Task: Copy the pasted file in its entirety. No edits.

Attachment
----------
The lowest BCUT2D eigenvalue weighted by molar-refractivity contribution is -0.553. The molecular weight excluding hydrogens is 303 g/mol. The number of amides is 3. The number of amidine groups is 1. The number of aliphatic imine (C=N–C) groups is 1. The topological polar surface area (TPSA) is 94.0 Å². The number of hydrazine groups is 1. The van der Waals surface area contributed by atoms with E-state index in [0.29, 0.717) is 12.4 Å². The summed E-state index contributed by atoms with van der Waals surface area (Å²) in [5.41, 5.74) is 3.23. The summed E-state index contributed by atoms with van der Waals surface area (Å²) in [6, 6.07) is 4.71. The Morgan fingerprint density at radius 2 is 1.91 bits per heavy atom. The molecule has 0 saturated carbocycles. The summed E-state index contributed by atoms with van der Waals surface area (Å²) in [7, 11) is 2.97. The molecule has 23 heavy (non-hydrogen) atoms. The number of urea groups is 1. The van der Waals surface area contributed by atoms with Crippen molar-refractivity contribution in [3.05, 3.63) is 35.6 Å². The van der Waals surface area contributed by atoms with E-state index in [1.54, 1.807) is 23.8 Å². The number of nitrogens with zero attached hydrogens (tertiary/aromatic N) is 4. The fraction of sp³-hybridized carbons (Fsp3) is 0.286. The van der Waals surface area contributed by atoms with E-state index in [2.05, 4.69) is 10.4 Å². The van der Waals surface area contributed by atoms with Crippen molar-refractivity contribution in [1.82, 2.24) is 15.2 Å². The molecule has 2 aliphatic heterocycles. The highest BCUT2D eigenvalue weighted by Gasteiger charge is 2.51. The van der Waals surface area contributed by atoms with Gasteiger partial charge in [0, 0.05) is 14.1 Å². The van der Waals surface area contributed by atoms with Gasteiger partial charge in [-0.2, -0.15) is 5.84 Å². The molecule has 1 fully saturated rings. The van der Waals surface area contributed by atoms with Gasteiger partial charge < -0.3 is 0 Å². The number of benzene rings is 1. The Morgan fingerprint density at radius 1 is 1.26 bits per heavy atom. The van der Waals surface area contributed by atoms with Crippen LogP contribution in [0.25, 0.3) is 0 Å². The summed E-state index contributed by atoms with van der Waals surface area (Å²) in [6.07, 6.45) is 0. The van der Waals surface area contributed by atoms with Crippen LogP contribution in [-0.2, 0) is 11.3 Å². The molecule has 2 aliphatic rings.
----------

The lowest BCUT2D eigenvalue weighted by molar-refractivity contribution is -0.553. The molecular weight excluding hydrogens is 303 g/mol. The number of amides is 3. The number of amidine groups is 1. The number of aliphatic imine (C=N–C) groups is 1. The topological polar surface area (TPSA) is 94.0 Å². The number of hydrazine groups is 1. The van der Waals surface area contributed by atoms with E-state index in [0.29, 0.717) is 12.4 Å². The summed E-state index contributed by atoms with van der Waals surface area (Å²) in [5.41, 5.74) is 3.23. The summed E-state index contributed by atoms with van der Waals surface area (Å²) in [6, 6.07) is 4.71. The Morgan fingerprint density at radius 2 is 1.91 bits per heavy atom. The molecule has 0 saturated carbocycles. The summed E-state index contributed by atoms with van der Waals surface area (Å²) in [7, 11) is 2.97. The molecule has 23 heavy (non-hydrogen) atoms. The number of urea groups is 1. The van der Waals surface area contributed by atoms with Crippen molar-refractivity contribution in [3.05, 3.63) is 35.6 Å². The van der Waals surface area contributed by atoms with E-state index in [1.54, 1.807) is 23.8 Å². The number of nitrogens with zero attached hydrogens (tertiary/aromatic N) is 4. The fraction of sp³-hybridized carbons (Fsp3) is 0.286. The van der Waals surface area contributed by atoms with E-state index in [2.05, 4.69) is 10.4 Å². The van der Waals surface area contributed by atoms with Crippen molar-refractivity contribution in [1.82, 2.24) is 15.2 Å². The molecule has 2 aliphatic heterocycles. The highest BCUT2D eigenvalue weighted by Gasteiger charge is 2.51. The van der Waals surface area contributed by atoms with Gasteiger partial charge in [0, 0.05) is 14.1 Å². The van der Waals surface area contributed by atoms with Gasteiger partial charge in [-0.2, -0.15) is 5.84 Å². The molecule has 1 fully saturated rings. The van der Waals surface area contributed by atoms with Gasteiger partial charge < -0.3 is 0 Å². The number of benzene rings is 1. The Morgan fingerprint density at radius 1 is 1.26 bits per heavy atom. The van der Waals surface area contributed by atoms with Crippen LogP contribution in [0.25, 0.3) is 0 Å². The summed E-state index contributed by atoms with van der Waals surface area (Å²) in [6.07, 6.45) is 0. The van der Waals surface area contributed by atoms with Crippen LogP contribution in [-0.2, 0) is 11.3 Å². The molecule has 2 aliphatic rings.